Article 6 (the climate finance article of the Paris Agreement, relating in particular to carbon markets, whose implementation is still incomplete, ed.) has made some small steps forward, especially with regard to the rules of operation in bilateral agreements between countries (Art. 6.2) and in the new voluntary market (Art. 6.4) that should replace the CDM (Clean Development Mechanism). But it will take time before new development projects can be supported by this “new CDM”. In general, rules for the game at a global level are still lacking, even though the playing field is being demarcated. The reason for this struggle is that there are many economic interests at play. Therefore, determining whether a project can be supported by carbon credits or not can make a great difference. The road is still long and to reach a real turning point we will probably still have to wait for another couple of global climate conferences.
Could the use of the Art. 6.4 mechanism be an opportunity for European businesses?
Only through a review of the ETS itself, which would allow the use of market instruments for compliance. At the moment, this option does not exist. However, with the Carbon Removal Credits that the EU is creating, we are testing a sort of domestic credit system that can be connected to the ETS, which could pave the way for solutions connecting the new CDMs with the ETS. Nevertheless, European companies can benefit operationally from Article 6.4 in a voluntary context.
What impact will the Carbon Removal Credits have on agriculture in Europe?
A positive impact, as long as a market is created where there is a focus on additionality, in a context where the agricultural sector already receives a huge amount of subsidies and funding for converting from traditional classical agriculture to regenerative agriculture. Furthermore, the European market is not somewhere we carry out very intensive, highly polluting agriculture. However, if implemented correctly, the CRC system can offer additional emission reductions in certain sectors and undoubtedly be an extra source of income for the world of agriculture, as well as giving a tangible contribution to the climate. It will certainly be able to create important connections in the supply chain, with projects where, for example, a food processing company, alongside farmers, will generate CO2 removal strategies to be implemented to reach its decarbonisation targets. Thus, different classes of low-carbon food commodities will be developed based on the carbon intensity of the supply chain.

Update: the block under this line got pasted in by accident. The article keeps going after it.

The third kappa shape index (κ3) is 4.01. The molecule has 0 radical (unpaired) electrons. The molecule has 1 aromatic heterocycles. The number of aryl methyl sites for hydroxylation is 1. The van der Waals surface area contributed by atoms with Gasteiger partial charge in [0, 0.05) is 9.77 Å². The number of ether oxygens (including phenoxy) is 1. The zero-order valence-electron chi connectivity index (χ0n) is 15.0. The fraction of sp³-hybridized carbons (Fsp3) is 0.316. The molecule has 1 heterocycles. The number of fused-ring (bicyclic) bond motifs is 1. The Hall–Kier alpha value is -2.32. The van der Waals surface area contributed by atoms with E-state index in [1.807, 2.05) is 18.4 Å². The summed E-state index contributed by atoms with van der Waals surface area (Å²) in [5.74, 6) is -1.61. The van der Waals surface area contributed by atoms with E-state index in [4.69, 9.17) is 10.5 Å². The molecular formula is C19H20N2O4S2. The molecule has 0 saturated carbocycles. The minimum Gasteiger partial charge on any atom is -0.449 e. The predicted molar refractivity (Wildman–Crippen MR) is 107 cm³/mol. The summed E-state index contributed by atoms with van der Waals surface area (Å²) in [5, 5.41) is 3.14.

In the future, will it be possible to obtain credits for the regeneration of natural environments suited to being carbon sinks? For example, for actions such as the enhancement of soil and forest biodiversity or the conservation of peatlands?